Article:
Aug 16, 2009
In transit to Managua for the Corn Islands, Nicaragua

Today I need to take a bus from San Juan del Sur to Rivas then onto another bus for Managua where I will get on a flight to the Corn Islands. The bus from Rivas to Managua breaks down before we are even at Granada (this is my second broken down bus on this trip). If I didn’t have a flight to catch today, I wouldn’t stress about it and would just wait until either the bus is fixed or… but today, time matters. So we grab our packs and hail down the next bus that comes along, which happens to be headed for Managua. The guy who collects the money gets off the second bus and around up nearly everyone who were on the broken down bus (both bus were full prior to this point) and attempts to shove everyone into one bus. OH MY GOD. I did not think a bus could hold this many people. There are 5 guys hanging off the back of the bus, as in, they are not actually inside the bus, and as we stop along the way, more people tries to get on.

The guy some how still manages to collect money from the right people who have not paid their fare.. how does he know who to collect money from when you can’t even see the front of the bus? I thought we would have to pay again seeing that we are on a different bus now. But, no, we didn’t have to because we have already paid for the broken down bus. Which then brings about the question, are the chicken buses in Nicaragua private enterprise like they are in Guatemala? If all chicken buses are private enterprises in Central America, which I assumed they are, its AMAZING to me that they manage to arrive and depart as promptly as they do.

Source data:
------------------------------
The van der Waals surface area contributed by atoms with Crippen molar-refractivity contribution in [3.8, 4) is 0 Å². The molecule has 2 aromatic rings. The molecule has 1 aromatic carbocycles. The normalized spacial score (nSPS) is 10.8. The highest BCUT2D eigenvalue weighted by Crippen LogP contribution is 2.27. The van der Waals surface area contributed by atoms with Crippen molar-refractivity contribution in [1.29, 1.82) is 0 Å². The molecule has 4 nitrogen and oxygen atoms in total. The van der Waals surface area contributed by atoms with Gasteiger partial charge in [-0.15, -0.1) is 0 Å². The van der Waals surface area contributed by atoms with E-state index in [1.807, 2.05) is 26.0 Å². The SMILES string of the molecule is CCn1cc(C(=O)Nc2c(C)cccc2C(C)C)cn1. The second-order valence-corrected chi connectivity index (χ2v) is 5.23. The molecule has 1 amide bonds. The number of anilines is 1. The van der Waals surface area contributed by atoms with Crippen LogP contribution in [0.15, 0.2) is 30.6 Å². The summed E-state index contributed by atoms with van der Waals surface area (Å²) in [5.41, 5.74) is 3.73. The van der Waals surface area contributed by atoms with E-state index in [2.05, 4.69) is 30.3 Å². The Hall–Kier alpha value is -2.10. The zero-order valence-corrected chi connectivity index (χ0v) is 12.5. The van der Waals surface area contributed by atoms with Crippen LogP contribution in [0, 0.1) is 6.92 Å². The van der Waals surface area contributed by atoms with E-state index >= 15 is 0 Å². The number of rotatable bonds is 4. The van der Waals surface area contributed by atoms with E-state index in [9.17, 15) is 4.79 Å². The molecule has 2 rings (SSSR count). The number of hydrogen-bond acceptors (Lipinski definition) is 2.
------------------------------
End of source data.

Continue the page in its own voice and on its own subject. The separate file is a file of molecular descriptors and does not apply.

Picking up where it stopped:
If the chicken buses are not privately owned and operated then how does the fare collection work? The guy who collects the money sometimes gets off when the bus stops at a certain town, with the money, and another guy gets on and he starts to collect money from the new passengers. All of this happens very seamlessly with no time to hand off the fare collected by one guy to the next. What is going on and how does the system work?

Further more, all of these chicken buses in Central America were once yellow school bus carting children around in the US, how does it get down to Central America? Are they driven down? Are they imported in large quantities? Or does someone who wants to get into the chicken bus business saves up enough money and goes to the US, buys an old school bus and then drive it down himself?

I know this seems like a lot of question about the chicken bus but I can’t help but be curious and fascinated by how the whole thing works. If you know anything about it, will you please enlighten me?

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